Marian Macsai, MD, NorthShore Division Chief of Ophthalmology, answered questions on dry eye syndrome in the winter edition of Connections and she continues her Q&A here:
Q & A:
What is dry eye syndrome?It is a condition that develops when the eye does not produce enough of the watery layer that makes up tears, or tears evaporate because they lack normal levels of an oily substance.
This inflammatory disease is associated with several factors, including aging, hormonal changes, autoimmune disease, certain medications, disorders of the eye surface and cosmetic surgery.
What are the symptoms?Patients
typically complain of stinging, burning, pain, redness, tearing, fatigue, blurred vision and intolerance to wearing contact lenses. Some patients also feel as if something is in their eye.
Can I prevent it?It is important to avoid
wind and dry air and to protect your eyes by wearing wraparound sunglasses. Use a humidifier and rest your eyes by taking frequent, short breaks when reading or using a computer or cellphone. Staring at a computer screen reduces the normal rate of blinking
and can result in drying of the eye’s surface.
What are my treatment options?Schedule a complete eye exam to determine the underlying cause of dry eye syndrome. Your doctor may recommend one of the following:• Dietary
Over-the-counter artificial tears may provide relief,
but seek medical attention if you use them more than four times a day. Some patients may need to reduce or eliminate wearing contact lenses. Patients with advanced cases may require surgery to close the tear drainage system.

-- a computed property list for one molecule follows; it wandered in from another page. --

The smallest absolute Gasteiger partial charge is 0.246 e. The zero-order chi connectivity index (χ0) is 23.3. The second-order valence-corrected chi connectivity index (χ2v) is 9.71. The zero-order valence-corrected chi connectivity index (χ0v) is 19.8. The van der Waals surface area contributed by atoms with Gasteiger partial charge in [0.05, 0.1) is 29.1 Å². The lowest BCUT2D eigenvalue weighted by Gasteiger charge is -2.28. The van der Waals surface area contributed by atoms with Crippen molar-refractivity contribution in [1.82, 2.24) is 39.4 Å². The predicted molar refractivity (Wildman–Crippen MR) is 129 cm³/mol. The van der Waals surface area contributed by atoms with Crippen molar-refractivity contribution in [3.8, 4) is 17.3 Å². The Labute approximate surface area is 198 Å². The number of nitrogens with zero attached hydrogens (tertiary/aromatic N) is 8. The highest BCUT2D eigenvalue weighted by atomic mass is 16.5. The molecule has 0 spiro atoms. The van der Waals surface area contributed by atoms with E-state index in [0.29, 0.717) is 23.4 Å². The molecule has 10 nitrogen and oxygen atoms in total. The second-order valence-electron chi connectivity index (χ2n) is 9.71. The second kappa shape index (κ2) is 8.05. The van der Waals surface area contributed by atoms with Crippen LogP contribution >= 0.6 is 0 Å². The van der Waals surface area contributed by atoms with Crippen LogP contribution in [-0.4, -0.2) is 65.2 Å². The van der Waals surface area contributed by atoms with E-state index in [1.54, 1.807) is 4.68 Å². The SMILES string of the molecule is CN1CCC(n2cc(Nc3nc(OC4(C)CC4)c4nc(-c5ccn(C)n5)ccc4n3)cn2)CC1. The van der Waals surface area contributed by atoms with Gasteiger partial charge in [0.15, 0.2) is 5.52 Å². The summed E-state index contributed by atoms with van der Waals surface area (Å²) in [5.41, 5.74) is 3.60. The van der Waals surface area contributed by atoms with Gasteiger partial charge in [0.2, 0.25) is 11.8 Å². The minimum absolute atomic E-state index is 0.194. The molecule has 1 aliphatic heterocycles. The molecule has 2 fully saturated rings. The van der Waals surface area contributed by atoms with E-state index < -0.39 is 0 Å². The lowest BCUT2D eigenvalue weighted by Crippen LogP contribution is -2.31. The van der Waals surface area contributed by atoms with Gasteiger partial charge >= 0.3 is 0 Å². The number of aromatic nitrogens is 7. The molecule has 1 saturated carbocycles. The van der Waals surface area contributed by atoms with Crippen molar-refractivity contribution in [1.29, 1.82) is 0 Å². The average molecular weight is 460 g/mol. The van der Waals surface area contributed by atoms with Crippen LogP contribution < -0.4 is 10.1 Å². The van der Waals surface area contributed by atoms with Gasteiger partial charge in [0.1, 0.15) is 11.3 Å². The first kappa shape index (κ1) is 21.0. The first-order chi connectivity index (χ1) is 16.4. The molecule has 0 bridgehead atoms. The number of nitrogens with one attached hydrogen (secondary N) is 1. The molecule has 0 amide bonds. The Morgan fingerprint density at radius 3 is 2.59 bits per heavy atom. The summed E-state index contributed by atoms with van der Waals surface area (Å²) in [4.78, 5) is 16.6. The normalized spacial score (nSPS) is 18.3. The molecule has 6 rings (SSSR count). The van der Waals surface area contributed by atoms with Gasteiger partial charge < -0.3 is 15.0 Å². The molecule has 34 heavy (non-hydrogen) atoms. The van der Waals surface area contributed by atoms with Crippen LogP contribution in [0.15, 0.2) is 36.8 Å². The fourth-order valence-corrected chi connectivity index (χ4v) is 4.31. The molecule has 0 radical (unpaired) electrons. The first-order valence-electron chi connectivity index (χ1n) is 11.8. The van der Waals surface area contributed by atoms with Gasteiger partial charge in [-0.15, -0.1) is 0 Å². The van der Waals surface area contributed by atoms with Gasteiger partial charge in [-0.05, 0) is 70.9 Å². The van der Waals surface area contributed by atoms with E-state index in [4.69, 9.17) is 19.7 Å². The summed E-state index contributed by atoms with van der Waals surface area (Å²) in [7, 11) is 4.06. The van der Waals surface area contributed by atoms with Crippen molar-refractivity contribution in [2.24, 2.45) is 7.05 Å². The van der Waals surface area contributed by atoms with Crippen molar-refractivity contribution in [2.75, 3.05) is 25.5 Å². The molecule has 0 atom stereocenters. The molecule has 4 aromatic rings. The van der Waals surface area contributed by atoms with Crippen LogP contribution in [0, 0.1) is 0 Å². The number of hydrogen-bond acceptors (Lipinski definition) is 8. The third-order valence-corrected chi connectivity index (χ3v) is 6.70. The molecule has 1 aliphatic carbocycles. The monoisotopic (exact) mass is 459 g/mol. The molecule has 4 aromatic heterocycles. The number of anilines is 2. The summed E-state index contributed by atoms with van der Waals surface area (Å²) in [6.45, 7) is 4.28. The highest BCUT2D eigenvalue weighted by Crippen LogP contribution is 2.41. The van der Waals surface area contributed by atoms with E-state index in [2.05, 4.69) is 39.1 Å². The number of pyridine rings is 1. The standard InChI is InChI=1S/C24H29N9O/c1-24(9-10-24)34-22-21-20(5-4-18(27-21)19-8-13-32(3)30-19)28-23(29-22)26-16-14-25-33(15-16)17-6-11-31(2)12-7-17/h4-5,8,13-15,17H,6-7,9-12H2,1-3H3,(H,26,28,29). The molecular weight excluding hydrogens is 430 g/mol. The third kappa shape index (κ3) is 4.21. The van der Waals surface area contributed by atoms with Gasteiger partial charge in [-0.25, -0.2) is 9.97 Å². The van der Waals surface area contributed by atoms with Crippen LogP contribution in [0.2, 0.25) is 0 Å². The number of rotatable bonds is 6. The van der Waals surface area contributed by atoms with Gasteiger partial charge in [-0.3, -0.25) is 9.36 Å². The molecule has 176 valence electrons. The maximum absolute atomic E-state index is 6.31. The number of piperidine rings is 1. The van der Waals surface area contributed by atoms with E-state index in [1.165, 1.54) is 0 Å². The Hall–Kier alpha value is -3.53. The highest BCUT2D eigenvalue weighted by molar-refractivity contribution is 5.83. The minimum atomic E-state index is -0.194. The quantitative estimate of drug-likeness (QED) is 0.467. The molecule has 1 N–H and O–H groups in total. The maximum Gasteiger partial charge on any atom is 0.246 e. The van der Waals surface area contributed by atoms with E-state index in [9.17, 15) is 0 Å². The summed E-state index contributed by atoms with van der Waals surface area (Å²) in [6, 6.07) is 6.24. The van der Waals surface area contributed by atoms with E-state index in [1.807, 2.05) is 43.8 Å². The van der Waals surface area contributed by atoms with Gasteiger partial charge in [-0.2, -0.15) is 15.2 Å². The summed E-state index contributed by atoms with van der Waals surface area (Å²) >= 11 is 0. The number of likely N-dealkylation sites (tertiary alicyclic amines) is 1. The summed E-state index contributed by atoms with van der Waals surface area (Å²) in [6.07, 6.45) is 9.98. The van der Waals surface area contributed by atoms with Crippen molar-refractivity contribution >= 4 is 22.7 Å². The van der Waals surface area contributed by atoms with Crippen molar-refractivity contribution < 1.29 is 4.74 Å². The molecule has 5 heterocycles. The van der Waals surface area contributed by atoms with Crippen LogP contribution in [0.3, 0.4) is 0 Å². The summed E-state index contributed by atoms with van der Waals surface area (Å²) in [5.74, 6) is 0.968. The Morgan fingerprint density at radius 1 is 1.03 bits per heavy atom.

Continued Q & A:
Can delayed treatment of dry eye syndrome damage a patient's vision?If left untreated, a patient with dry eye syndrome is at a greater risk for infection and erosions
of the cornea. In either case, vision may be affected, possibly with a permanent impairment.
Once dry eye syndrome develops, can it be cured? The condition is chronic. It can be controlled but it cannot be cured.
Would improved hydration--drinking more water--reduce symptoms of dry eye syndrome?Dehydration affections your entire body but dyhydration is not the source of dry eye syndrome. While hydration is important for your general health,
staying hydrated has not been shown to improve the symptoms of dry eyes.
You mention dietary supplements as a treatment option for dry eye syndrome; what supplements would help?Omega 3 dietary supplements have been shown
to decrease inflammation on the ocular surface and improve dry eyes. Not all omega supplements are the same, however. When taking omega 3s, make sure you are taking a triglyceride formulation rather than an ethyl esther formulation.
What do you do to avoid slipping? Do have a preferred method for staying injury-free?
Our feet and ankles get a workout every day – even if it’s just from walking around the house or to and from the car running errands. According to the American Academy of Orthopaedic Surgeons, one hour of strenuous exercise puts up to one million pounds
of pressure on your feet. Now imagine how much additional stress your feet and ankles can be subjected to when roads and sidewalks are icy and snowy.
Lan Chen, MD, an orthopaedic physician at NorthShore offers her insight on how to avoid a foot or ankle injury this season:
As the days get shorter and the temperatures continue to drop during winter, some people experience depression-like symptoms. Dr. Robert Farra, Director of Solutions for Depression and Anxiety at NorthShore, shines some light on commonly
asked questions relating to Seasonal Affective Disorder (SAD).
Q: What is seasonal affective disorder?
Q: What are the symptoms of SAD?
Q: How many people are affected?
Q: Why do many people experience depression before the holidays?
Q: How can people combat seasonal depression? Any concrete tips?
Are you affected by the change of the season? What do you do to stay active even with less sunshine?